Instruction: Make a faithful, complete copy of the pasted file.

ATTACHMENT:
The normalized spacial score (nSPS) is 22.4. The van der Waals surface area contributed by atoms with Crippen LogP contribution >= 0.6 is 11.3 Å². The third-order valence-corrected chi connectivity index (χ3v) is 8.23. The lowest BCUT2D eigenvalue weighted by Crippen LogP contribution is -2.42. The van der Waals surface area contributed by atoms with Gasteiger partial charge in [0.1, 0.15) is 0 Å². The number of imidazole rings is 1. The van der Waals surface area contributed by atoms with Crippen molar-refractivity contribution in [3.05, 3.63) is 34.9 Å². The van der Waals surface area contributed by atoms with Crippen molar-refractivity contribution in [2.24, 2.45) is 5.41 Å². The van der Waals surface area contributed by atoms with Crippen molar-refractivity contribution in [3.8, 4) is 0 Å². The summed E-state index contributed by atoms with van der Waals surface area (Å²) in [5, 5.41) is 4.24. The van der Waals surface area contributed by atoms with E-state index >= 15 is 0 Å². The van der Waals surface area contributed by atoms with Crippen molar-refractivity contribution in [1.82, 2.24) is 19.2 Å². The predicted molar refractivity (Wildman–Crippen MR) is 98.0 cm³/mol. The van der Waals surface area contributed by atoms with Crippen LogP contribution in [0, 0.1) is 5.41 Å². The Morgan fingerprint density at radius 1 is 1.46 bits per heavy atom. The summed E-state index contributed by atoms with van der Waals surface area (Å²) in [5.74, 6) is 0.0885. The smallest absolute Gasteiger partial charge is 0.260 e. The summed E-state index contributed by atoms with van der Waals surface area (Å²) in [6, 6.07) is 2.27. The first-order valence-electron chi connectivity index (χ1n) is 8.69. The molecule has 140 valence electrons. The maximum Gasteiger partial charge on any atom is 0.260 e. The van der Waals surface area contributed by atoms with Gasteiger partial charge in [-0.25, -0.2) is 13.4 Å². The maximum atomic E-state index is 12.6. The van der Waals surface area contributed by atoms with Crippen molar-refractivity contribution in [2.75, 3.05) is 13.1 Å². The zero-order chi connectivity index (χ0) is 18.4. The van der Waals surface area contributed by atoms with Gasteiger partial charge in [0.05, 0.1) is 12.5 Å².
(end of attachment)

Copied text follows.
The normalized spacial score (nSPS) is 22.4. The van der Waals surface area contributed by atoms with Crippen LogP contribution >= 0.6 is 11.3 Å². The third-order valence-corrected chi connectivity index (χ3v) is 8.23. The lowest BCUT2D eigenvalue weighted by Crippen LogP contribution is -2.42. The van der Waals surface area contributed by atoms with Gasteiger partial charge in [0.1, 0.15) is 0 Å². The number of imidazole rings is 1. The van der Waals surface area contributed by atoms with Crippen molar-refractivity contribution in [3.05, 3.63) is 34.9 Å². The van der Waals surface area contributed by atoms with Crippen molar-refractivity contribution in [2.24, 2.45) is 5.41 Å². The van der Waals surface area contributed by atoms with Crippen molar-refractivity contribution in [3.8, 4) is 0 Å². The summed E-state index contributed by atoms with van der Waals surface area (Å²) in [5, 5.41) is 4.24. The van der Waals surface area contributed by atoms with E-state index >= 15 is 0 Å². The van der Waals surface area contributed by atoms with Crippen molar-refractivity contribution in [1.82, 2.24) is 19.2 Å². The predicted molar refractivity (Wildman–Crippen MR) is 98.0 cm³/mol. The van der Waals surface area contributed by atoms with Crippen LogP contribution in [0, 0.1) is 5.41 Å². The Morgan fingerprint density at radius 1 is 1.46 bits per heavy atom. The summed E-state index contributed by atoms with van der Waals surface area (Å²) in [5.74, 6) is 0.0885. The smallest absolute Gasteiger partial charge is 0.260 e. The summed E-state index contributed by atoms with van der Waals surface area (Å²) in [6, 6.07) is 2.27. The first-order valence-electron chi connectivity index (χ1n) is 8.69. The molecule has 140 valence electrons. The maximum Gasteiger partial charge on any atom is 0.260 e. The van der Waals surface area contributed by atoms with Gasteiger partial charge in [-0.25, -0.2) is 13.4 Å². The maximum atomic E-state index is 12.6. The van der Waals surface area contributed by atoms with Crippen molar-refractivity contribution in [2.75, 3.05) is 13.1 Å². The zero-order chi connectivity index (χ0) is 18.4. The van der Waals surface area contributed by atoms with Gasteiger partial charge in [0.05, 0.1) is 12.5 Å².